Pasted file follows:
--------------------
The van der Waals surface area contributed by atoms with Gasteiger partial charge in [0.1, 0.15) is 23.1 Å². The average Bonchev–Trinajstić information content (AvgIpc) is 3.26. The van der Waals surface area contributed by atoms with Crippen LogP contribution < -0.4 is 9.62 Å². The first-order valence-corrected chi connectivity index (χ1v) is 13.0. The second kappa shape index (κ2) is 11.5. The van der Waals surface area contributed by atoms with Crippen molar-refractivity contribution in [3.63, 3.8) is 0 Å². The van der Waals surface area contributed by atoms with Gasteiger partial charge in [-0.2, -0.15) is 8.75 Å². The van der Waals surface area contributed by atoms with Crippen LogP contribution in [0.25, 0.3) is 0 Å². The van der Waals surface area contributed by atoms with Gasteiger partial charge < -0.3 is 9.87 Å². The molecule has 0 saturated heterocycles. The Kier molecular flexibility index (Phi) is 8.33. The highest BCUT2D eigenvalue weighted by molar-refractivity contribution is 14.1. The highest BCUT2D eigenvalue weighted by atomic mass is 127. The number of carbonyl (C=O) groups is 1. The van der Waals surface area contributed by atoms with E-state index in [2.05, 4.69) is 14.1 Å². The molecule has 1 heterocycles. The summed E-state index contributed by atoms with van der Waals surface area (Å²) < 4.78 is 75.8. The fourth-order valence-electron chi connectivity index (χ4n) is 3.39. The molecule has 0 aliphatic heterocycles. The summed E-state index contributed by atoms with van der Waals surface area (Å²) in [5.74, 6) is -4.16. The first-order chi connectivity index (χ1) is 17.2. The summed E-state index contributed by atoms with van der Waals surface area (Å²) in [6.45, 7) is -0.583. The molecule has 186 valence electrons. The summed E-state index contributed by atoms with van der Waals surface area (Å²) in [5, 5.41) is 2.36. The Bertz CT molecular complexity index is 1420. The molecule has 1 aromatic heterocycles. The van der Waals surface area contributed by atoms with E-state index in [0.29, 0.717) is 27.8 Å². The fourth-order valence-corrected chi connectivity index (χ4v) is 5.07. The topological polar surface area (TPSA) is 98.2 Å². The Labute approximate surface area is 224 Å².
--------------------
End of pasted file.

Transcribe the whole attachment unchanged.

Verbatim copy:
The van der Waals surface area contributed by atoms with Gasteiger partial charge in [0.1, 0.15) is 23.1 Å². The average Bonchev–Trinajstić information content (AvgIpc) is 3.26. The van der Waals surface area contributed by atoms with Crippen LogP contribution < -0.4 is 9.62 Å². The first-order valence-corrected chi connectivity index (χ1v) is 13.0. The second kappa shape index (κ2) is 11.5. The van der Waals surface area contributed by atoms with Crippen molar-refractivity contribution in [3.63, 3.8) is 0 Å². The van der Waals surface area contributed by atoms with Gasteiger partial charge in [-0.2, -0.15) is 8.75 Å². The van der Waals surface area contributed by atoms with Crippen LogP contribution in [0.25, 0.3) is 0 Å². The van der Waals surface area contributed by atoms with Gasteiger partial charge < -0.3 is 9.87 Å². The molecule has 0 saturated heterocycles. The Kier molecular flexibility index (Phi) is 8.33. The highest BCUT2D eigenvalue weighted by molar-refractivity contribution is 14.1. The highest BCUT2D eigenvalue weighted by atomic mass is 127. The number of carbonyl (C=O) groups is 1. The van der Waals surface area contributed by atoms with E-state index in [2.05, 4.69) is 14.1 Å². The molecule has 1 heterocycles. The summed E-state index contributed by atoms with van der Waals surface area (Å²) < 4.78 is 75.8. The fourth-order valence-electron chi connectivity index (χ4n) is 3.39. The molecule has 0 aliphatic heterocycles. The summed E-state index contributed by atoms with van der Waals surface area (Å²) in [5.74, 6) is -4.16. The first-order chi connectivity index (χ1) is 17.2. The summed E-state index contributed by atoms with van der Waals surface area (Å²) in [6.45, 7) is -0.583. The molecule has 186 valence electrons. The summed E-state index contributed by atoms with van der Waals surface area (Å²) in [5, 5.41) is 2.36. The Bertz CT molecular complexity index is 1420. The molecule has 1 aromatic heterocycles. The van der Waals surface area contributed by atoms with E-state index in [0.29, 0.717) is 27.8 Å². The fourth-order valence-corrected chi connectivity index (χ4v) is 5.07. The topological polar surface area (TPSA) is 98.2 Å². The Labute approximate surface area is 224 Å².